Chapter 11- How Elements Deceive

By: Ashley Pennington


In Chapter 11, the author talks about how elements can surprise and deceive us. We may think they can do one thing, when they are actually doing something else. The elements can have qualities we didn't quite think an element would have. The elements mentioned in my chapter that can deceive us are Nitrogen, Titanium, Beryllium, Sodium, Potassium, and Iodine. Each of these elements are classified differently, but can still deceive us. These elements can be disguised as something good, but actually be toxic to us. This chapter shows how these elements can effect us.
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  • Atomic Number - 7
  • Atomic Mass- 14.007
  • Period- 2
  • Group- 15
  • Electron Configuration- 1s^2 2s^2 2p^3
  • Non-metal
  • Nitrogen makes up 78% of Earth's atmosphere. It can also be found as within the compounds NH3 and HNO3. NH3 makes ammonia and HNO3 makes nitric acid. We need nitrogen to live, so it is very important (TJNAF).
  • Discovered by Scottish Physician Daniel Rutherford in 1772 (TJNAF). Rutherford removed oxygen and carbon dioxide from the air to prove that the remaining gas would not support living organisms or combustion. French chemist Antoine Lavoiser mistakenly named nitrogen azote, which means without life (LANL).
  • Nitrogen is easy to breathe and colorless. Since it is easy to breathe, it relaxes our lungs, so you can't feel it when dying from it (Ch. 11, pg.189).


  • Atomic Number- 22
  • Atomic mass- 47.861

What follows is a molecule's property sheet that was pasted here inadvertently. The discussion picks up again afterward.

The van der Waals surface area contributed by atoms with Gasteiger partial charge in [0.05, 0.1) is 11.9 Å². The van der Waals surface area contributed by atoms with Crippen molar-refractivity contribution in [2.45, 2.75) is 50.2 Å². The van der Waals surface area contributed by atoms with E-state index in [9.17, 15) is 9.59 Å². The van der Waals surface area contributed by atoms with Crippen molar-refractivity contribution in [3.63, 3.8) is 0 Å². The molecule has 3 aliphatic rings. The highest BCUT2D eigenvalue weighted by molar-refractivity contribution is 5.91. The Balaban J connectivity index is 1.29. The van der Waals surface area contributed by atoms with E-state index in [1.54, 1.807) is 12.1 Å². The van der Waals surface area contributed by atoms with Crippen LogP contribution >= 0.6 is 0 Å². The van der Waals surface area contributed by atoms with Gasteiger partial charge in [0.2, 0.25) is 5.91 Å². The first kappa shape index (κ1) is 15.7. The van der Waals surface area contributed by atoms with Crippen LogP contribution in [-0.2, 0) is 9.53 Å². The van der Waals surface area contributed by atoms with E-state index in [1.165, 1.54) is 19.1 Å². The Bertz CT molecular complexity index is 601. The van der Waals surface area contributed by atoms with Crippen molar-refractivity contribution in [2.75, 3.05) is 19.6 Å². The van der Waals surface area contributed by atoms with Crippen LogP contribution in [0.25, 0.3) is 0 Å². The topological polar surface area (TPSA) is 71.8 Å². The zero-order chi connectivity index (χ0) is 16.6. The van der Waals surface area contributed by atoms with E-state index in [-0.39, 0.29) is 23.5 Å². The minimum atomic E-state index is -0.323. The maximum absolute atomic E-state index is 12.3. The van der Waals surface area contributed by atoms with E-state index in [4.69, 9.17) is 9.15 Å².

• Period- 4
  • Group- 4
  • Electron Configuration- 1s^2 2s^2 2p^6 3s^2 3p^6 4s^2 3d^2
  • Transition Metal
  • The ninth most abundant element in Earth's crust, but not found freely in nature. It is found in minerals such as Rutile (TiO2), Sphene (CaTiSiO5), and Ilmenite (FeTiO3). (TJNAF).
  • The largest use of titanium is to create a pigment in white paint, which is made from titanium dioxide (TiO2). Pure titanium dioxide is used to create artificial gemstones (TJNAF). Titanium is used to replace limbs and other parts of the body. The body had rejected everything given to it, except titanium. Titanium deceives the blood cells and bone forming cells to think the titanium is actually bone (Ch. 11, pg. 190-191).
  • Discovered in 1791 by Reverend William Gregor, an English pastor.
  • Named after the Greek word Titans, meaning the "first sons of earth" (TJNAF).
  • This element is the only element that will burn in an atmosphere full of pure nitrogen. It is a strong but light metal. It as strong as steel and twice as strong as aluminum (TJNAF).


  • Atomic Number- 4
  • Atomic Mass- 9.012
  • Period- 2
  • Group- 2
  • Electron Configuration- 1s^2 2s^2
  • Alkaline earth metal
  • Beryllium is found in the elements emeralds and beryl. It is found in the compound BeO, which is used in nuclear industry and ceramics (TJNAF).
  • Used to make windows for x-ray tubes. Put with copper to make a wear resistant metal which is used in gyroscopes and other wear resistant devices. It is also used with nickel to make springs and non sparking tools (TJNAF).
  • Louis-Nicholas Vauquelin first discovered an unknown element in emerald and beryl, but in 1828, chemists Friedrich Wolhler of Germany and A. Bussy of France isolated Beryllium (TJNAF).
  • Named after the mineral, beryl (TJNAF).
  • Beryllium is pale and hard to melt. It is also an insoluble metal. It tastes like sugar, but doesn't have the appearance of sugar molecules. It tricks the sour and sweet taste buds. While it tastes like sugar, it is toxic. Beryllium powder can scar the lungs (Ch. 11, 192-193).


  • Atomic Number: 11
  • Atomic mass: 22.990
  • Period: 3
  • Group: 1